back to article Boeing slams $2m on the desk, bellows: Now where's my jetpack?

Boeing and its pals today offered a whopping $2m (£1.49m) in prizes to anyone who can design and build a working “personal flying device." The GoFly competition aims to spur on the development of safe, quiet, ultra-compact jetpacks that can hover, take off and land, and fly for at least 20 miles. "Now is the time,” as the …

  1. Garry Perez

    Already done?

    I thought the JB9 has the problem licked, not sure on the range though.

    1. vir

      Re: Already done?

      Also, I thought the jetpack from Thunderball was actually sorta real as well?

      1. Anonymous Coward
        Anonymous Coward

        Re: Already done?

        "The jetpack from Thunderball" aka the Bell Rocket Belt indeed was real - but the thing is, this new challenge is asking for something that can fly 20 miles and the original Bell Rocket Belt could manage about 20 seconds flight time.

        I do wonder if Boeing (etc) are being entirely honest about their hopes for the proposed new technology. It's hard to imagine regulatory authorities being entirely convinced of the overall benefits of personal jet packs given just how bad people are at driving cars along roads, for example - unless the envisioned end application is more along the lines of that intended for the Bell Rocket Belt (first demonstrated in 1961), namely that of improving infantry mobility.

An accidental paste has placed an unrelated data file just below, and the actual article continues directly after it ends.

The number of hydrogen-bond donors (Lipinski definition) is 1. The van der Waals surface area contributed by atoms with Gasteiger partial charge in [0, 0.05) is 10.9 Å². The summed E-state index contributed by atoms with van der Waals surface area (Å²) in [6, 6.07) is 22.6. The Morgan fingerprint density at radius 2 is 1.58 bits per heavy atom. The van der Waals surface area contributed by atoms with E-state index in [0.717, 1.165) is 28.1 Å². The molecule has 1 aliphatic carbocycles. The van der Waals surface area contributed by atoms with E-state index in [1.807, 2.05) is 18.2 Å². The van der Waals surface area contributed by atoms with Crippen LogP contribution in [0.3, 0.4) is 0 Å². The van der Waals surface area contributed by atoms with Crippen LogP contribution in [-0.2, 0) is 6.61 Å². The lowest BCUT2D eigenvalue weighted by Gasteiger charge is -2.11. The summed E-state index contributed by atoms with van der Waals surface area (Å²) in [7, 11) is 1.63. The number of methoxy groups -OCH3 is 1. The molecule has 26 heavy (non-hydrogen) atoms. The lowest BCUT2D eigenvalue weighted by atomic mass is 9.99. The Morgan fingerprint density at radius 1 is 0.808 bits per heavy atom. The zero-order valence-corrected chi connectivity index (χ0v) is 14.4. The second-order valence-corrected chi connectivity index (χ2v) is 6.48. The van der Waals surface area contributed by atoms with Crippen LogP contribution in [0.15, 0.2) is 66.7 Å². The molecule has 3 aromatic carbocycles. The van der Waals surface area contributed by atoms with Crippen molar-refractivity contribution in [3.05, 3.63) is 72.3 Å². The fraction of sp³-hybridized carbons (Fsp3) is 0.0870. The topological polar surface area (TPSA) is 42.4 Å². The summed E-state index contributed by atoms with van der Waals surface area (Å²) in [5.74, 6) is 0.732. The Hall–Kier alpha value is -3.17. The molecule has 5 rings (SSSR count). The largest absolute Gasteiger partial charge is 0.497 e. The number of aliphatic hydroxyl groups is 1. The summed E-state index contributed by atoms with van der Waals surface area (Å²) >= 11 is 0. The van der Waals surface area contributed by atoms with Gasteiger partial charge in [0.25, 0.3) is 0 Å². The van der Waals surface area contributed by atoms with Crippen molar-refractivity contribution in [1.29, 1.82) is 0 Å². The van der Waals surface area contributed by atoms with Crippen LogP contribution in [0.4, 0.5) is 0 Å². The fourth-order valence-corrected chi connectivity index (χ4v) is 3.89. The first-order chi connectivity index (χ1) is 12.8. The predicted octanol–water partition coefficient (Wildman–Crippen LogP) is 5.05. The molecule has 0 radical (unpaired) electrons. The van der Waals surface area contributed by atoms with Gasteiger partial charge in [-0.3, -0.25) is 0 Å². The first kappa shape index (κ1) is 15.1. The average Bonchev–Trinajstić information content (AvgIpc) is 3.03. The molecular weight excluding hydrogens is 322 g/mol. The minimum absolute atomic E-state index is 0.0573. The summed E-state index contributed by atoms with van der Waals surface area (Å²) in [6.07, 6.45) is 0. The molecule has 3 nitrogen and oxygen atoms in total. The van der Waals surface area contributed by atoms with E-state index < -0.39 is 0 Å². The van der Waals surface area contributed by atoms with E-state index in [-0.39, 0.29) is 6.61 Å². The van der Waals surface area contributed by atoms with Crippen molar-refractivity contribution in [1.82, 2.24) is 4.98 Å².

1. Anonymous Coward
          Anonymous Coward

          Re: Already done?

          Where does it say Boeing expects the general public to use this? It would be intended for military or rescue operations, not a shortcut to work over congested highways.

          You and I are never getting jetpacks.

          1. Anonymous Custard
            Black Helicopters

            Re: Already done?

            At least militarily, I thought this question had already been answered by the helicopter?

            Or failing that talk to Yves Rossy and his jet wingpack (which has flown across the English Channel successfully iirc).

            1. Pedigree-Pete

              Re: Already done? Yves Rossy

              ...Brave but quite barking. Shame he's not English. He'd fit right in. PP

          2. Monty Cantsin

            Re: Already done?

            "Where does it say Boeing expects the general public to use this?"

            From the article: “What we are seeking is an 'everyone' personal flying device, capable of being flown by ANYONE, ANYWHERE. It should be a device for ALL: young and old, city-dweller and country-dweller, expert and novice.”

            I'm not saying you're wrong about us never getting jetpacks, but Boeing pretty clearly state (in shouty capital letters, no less) that they expect the general public to be able to use it.

  2. Nick Kew


    El Reg already reported on this enterprising chap.

    1. Mahhn

      Re: Candidate

      that is far from quiet.

  3. This post has been deleted by its author

  4. SteveCarr

    Martin JetPack already exists...

    ...taking orders, even!

    1. Raphael

      Re: Martin JetPack already exists...

      Except Martin Jetpacks is in desperate need of funding and is possibly closing down.

  5. Christoph